Juan Antonio Saldivar, 6.2.08 - Tonight we went to a quinceanera for a younger cousin and had a blast! My host brother, henceforth known as Junior, is super ridiculous with the audio/visual and DJ action, so he was getting the party started with some sick, off-the-chain 80's-early 90's mix - WITH THE VIDEOS - and played so many classics that reminded me of my childhood. INXS, Tears for Fears, Milli Vanili, Air Supply and Kool & the Gang, just to name a few. (Hey Nia - I think the only thing missing was Duran Of course they also played some of my favorite Latin track such as Aventura, Dom Omar, Daddy Yankee, and an extensive mix of cumbia songs (not as much of a fan but of course I still danced). I also picked up some new best friends - other younger family members, one of whom I think has a crush on me (I know, - all of whom were so much fun. We left there after 12 and as if that wasn't enough (since I had class the next day), we had so many people in my host sister's Kia that we got stuck in a ditch so we all had to get out of the car so she could drive it out. Naturally, she would have had to almost run over her mother and I but we got out of the way in time. Absolutely hilarious.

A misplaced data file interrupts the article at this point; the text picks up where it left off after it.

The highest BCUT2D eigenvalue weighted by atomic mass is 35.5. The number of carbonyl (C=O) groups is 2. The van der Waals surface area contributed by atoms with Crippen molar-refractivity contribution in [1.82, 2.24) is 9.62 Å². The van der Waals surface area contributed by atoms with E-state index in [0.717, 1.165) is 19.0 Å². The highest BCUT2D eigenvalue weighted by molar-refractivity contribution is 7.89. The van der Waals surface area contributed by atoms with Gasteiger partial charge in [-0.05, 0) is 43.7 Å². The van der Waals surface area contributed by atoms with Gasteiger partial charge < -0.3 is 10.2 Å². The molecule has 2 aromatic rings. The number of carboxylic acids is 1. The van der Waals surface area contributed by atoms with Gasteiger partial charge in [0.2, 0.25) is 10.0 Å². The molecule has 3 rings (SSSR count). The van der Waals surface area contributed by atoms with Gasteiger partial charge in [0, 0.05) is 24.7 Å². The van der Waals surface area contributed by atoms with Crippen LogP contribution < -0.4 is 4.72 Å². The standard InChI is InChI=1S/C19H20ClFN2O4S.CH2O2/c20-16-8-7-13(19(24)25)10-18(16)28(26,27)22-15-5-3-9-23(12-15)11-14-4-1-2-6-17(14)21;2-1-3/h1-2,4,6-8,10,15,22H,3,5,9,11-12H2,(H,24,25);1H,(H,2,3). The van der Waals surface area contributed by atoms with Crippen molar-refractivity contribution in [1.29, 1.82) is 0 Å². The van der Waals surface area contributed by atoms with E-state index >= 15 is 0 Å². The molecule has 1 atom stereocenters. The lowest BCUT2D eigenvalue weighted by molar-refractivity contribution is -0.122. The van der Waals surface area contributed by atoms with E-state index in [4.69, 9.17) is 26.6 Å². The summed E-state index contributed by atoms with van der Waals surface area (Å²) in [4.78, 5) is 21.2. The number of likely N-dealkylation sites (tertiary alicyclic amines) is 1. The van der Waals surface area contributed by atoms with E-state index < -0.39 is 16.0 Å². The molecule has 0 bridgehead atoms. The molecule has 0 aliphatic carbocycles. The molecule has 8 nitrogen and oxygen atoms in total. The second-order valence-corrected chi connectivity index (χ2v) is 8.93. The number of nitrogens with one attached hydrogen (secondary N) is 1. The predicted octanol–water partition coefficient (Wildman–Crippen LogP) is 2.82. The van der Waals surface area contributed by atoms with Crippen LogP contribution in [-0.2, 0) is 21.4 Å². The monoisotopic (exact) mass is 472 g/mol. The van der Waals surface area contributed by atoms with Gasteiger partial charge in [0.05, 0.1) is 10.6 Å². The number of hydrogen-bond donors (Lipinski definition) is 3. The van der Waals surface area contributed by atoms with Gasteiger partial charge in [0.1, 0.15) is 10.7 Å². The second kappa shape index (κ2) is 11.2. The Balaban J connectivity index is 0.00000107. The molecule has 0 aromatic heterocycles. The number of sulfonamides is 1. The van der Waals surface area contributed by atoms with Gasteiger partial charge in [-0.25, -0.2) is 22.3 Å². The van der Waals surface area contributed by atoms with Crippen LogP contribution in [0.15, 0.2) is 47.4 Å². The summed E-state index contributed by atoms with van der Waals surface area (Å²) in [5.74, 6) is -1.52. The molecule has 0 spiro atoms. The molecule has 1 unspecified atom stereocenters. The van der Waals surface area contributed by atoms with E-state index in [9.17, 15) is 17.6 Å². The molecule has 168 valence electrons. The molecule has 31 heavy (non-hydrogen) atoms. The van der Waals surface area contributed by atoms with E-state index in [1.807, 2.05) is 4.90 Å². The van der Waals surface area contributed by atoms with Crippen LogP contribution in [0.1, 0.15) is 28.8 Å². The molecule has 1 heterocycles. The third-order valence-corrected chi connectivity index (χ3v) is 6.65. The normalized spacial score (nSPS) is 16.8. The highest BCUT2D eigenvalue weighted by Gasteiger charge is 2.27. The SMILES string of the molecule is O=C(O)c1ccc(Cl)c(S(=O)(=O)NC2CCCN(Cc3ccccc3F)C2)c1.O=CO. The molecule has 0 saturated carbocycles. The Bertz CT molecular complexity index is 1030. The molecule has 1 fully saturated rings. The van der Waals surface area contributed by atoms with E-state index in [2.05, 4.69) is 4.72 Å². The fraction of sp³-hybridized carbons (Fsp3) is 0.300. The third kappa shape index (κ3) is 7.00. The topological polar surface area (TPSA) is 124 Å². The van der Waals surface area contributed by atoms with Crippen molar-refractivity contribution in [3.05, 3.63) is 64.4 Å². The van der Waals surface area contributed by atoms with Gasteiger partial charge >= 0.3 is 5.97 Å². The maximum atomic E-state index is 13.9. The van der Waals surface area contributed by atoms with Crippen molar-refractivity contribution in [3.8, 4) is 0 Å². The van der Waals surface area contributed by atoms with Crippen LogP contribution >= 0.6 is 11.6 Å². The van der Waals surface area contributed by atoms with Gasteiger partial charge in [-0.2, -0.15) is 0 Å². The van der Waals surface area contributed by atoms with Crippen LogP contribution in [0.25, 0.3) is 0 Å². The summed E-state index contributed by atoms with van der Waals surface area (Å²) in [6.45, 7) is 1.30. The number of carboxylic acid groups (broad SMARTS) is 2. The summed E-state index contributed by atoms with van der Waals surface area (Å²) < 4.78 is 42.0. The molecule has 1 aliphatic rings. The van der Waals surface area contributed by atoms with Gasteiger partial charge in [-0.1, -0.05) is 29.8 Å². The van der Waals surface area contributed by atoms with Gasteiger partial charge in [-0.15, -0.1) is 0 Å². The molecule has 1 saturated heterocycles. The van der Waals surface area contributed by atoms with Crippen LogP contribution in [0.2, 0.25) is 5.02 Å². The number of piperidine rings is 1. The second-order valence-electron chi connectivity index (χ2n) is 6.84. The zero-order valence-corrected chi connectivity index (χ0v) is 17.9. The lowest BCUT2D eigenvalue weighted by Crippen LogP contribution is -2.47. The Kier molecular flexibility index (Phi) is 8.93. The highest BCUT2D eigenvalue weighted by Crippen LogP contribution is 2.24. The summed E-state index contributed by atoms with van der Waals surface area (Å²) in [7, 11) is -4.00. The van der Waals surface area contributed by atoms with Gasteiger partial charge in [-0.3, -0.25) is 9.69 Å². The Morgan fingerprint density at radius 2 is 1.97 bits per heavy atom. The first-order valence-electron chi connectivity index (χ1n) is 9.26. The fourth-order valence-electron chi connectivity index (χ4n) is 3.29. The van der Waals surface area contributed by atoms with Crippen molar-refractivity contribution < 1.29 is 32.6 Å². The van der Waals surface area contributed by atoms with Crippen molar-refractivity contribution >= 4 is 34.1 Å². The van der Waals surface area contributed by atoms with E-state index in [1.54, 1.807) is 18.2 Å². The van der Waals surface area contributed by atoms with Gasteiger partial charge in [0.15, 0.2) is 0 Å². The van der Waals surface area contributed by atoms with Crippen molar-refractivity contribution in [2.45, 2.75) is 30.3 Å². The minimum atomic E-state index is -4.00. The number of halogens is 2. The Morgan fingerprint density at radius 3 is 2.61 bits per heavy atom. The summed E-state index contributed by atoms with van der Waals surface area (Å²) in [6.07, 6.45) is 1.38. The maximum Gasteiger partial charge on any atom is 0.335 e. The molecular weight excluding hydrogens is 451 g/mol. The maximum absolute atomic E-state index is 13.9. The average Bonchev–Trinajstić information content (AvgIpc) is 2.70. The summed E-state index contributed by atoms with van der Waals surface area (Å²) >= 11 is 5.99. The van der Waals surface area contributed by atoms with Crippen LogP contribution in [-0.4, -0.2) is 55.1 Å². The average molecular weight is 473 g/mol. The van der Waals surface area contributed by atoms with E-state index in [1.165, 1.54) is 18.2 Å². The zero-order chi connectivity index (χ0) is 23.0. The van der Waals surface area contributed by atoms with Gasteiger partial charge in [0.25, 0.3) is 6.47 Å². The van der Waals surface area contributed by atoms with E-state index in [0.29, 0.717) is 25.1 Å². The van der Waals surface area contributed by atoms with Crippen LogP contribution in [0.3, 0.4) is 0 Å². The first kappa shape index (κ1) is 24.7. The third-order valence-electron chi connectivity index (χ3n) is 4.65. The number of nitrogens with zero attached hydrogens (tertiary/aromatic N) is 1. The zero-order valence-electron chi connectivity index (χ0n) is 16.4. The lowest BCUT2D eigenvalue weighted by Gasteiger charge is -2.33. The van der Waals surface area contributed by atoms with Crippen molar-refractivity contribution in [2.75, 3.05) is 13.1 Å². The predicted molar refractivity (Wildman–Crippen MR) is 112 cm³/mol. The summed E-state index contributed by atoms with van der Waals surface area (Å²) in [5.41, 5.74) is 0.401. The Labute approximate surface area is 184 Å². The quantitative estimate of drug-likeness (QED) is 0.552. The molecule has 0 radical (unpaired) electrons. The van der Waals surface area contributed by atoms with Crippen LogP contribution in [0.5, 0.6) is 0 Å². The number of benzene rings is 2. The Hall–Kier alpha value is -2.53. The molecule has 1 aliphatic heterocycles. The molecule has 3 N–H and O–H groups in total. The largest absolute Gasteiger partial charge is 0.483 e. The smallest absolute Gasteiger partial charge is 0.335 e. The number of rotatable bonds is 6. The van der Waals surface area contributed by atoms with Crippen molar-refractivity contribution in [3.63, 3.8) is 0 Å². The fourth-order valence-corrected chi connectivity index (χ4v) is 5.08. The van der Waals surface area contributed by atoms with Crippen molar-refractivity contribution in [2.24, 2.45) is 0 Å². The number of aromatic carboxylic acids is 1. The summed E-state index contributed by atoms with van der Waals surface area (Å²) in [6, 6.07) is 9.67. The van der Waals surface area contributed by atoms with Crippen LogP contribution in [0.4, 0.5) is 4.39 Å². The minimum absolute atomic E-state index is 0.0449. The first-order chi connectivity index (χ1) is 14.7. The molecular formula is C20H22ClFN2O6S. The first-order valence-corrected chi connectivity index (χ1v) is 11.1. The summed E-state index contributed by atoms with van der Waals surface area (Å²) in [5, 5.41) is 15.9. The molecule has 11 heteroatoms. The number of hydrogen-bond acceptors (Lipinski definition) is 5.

The next day, aside from being half asleep for the afternoon portion of class, we went into Guarambare because the Peace Corps COuntry Director (PCD) was coming to talk with us. It was the first time in a few days since we had seen our Peace Corps (PC) friends that live in the town, so it was like a little family reunion, plenty of hugs to go around. THe PCD said some great things about what to expect from our PC experience, making the most out of it, and reiterating the the PC staff role in terms of support, etc. He urged us to envision our own motivational "movie" of our service that led us to join PC, and also shared his experience. I thought about my movie, which included complete immersion in another culture, building my professional capabilities in the field of development, as well as my leadership and project management skills, not to mention make myself more independent. What most resonated was when he said that leaders are those who take the tools they're given and find opportunities. This is definitely a major part of my "movie" and experience - to show people how to create opportunities to improve their communities in the long term and work with them to optimize their results. For that reason I have no other choice but to continue along the path I've laid out. Amazing.